Samsung is facing not just flat growth for the coming year, but has already experienced an end to its smartphone growth last year! Not only is Samsung Apple's largest hardware competitor, but it's the only significant firm that offers any real competitive threat to iPhones at all. And it's collapsing. It's actively warning its employees (and again warned investors this week, just as it did last year) that things are not going well."
With 94% profit share of the global smartphone market, essentially the whole thing, it’s impossible to look away from Apple, as it’s impossible to associate any credibility with any other smartphone manufacturer attempting to “compete” in the same premier tier as iPhone.
"Over the previous three years, Samsung essentially paved the way for larger smartphones, but then flopped badly in response to Apple moving into the big-phone product category that Samsung could previously point to as a real and obvious differentiation...
...Samsung also can't keep releasing larger and larger phones, because the value of a large display quickly starts to become a size, weight and clumsy interface liability after 5.5 inches."
It’s now easy to see that bigger-screened phones were Samsung’s claim to fame. Once that stopped being a differentiator, it stopped sales dead in its tracks. Cheaper prices and Android licensing seem to be the only thing keeping their smartphone business alive. It’s a dynamic felt by the rest of the industry:
"Now that the shoe is on the other foot, Apple has a series of clear advantages that Android makers can't afford to add to their downmarket portfolios, because Android hardware is increasingly differentiated only by price, and being cheap also means you don't have money to invest in new technology."
A big reason why I don’t buy the unit share metric, since a lot of what’s being sold is basically crap.
The other tech companies that Apple seem to be “competing” against are its Silicon Valley neighbours, being Facebook and Google, which confuses me because of how different they are. Put plain and simple, they earn through selling ads and user data. While that’s boring and borderline disgusting to me - albeit to their credit, quite stable - it’s also an entirely different business model to that of Apple. So I’ll expect them to be around for a while, investing in their tech bubble pet projects with their ad money that “analysts” will continue to somehow shoehorn into Apple doomsaying.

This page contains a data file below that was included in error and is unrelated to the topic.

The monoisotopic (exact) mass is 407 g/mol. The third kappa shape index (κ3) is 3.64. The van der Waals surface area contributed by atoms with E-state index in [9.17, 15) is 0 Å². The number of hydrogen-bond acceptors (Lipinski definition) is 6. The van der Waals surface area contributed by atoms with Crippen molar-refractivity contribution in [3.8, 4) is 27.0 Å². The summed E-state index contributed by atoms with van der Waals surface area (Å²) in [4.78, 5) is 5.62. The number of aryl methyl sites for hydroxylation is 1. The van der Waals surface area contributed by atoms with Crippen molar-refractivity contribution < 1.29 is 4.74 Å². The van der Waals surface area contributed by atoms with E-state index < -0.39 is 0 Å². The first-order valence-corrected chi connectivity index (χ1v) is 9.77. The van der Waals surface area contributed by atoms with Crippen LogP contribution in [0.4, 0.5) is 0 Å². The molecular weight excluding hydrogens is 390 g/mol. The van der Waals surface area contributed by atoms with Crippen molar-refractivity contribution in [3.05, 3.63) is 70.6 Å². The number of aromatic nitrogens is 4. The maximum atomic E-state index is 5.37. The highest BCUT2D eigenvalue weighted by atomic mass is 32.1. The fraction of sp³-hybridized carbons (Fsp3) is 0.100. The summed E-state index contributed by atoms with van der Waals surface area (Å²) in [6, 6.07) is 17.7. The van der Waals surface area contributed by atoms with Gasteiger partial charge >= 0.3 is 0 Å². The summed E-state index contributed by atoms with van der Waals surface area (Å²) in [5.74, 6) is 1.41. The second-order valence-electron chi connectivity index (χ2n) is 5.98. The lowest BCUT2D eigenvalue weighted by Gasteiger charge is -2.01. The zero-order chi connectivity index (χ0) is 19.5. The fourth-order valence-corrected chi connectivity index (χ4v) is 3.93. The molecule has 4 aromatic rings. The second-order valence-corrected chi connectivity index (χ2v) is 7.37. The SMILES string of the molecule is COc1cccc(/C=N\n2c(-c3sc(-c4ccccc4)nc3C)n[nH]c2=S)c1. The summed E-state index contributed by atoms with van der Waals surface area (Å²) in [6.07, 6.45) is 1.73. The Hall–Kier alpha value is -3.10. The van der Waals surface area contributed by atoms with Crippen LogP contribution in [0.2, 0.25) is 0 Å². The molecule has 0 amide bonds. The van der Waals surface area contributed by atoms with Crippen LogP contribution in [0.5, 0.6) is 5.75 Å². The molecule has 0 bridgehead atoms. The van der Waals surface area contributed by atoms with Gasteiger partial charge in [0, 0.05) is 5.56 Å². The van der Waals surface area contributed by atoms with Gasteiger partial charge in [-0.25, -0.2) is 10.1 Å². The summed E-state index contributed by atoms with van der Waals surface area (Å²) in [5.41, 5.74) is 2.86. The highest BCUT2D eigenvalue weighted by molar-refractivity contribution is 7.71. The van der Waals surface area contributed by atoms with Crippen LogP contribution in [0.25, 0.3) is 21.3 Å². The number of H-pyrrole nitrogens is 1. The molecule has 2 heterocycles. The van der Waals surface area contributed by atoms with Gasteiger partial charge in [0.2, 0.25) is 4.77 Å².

I think as Apple grows, its competition will come from elsewhere. It’s dominant in their existing markets and are reaping almost all the benefits.
For example, the story is a little different in the smartwatch market, as discussed in the previous post. If you look at the overall wearables market, there’s healthy demand for products from other manufacturers. But I think that’s only the case by principle of the market being young and the Apple Watch even younger. Again, it’s a Version 1 product. We’ll see how this plays out in the long-term.
I think the real competition could come from the likes of Tesla and other car manufacturers veering away from fossil-fuel-based cars (See: CES 2016). I think Apple will make a car, for many reasons which I can’t list now, but long story short, where there’s smoke, there’s a flame.
The car industry is ripe for some real disruption championed by real design, and every year Apple’s not in the car industry is another year Tesla and co. learn more and deal with the real-world set backs of their products. That said, Apple itself has unique expertise to bring to the table. In the advent of climate consciousness among all these other things, the car industry is an increasingly interesting space.
Apart from that… Apple’s having the best of times, and everyone claiming to compete against them are having the worst of times.
(Via Apple Insider)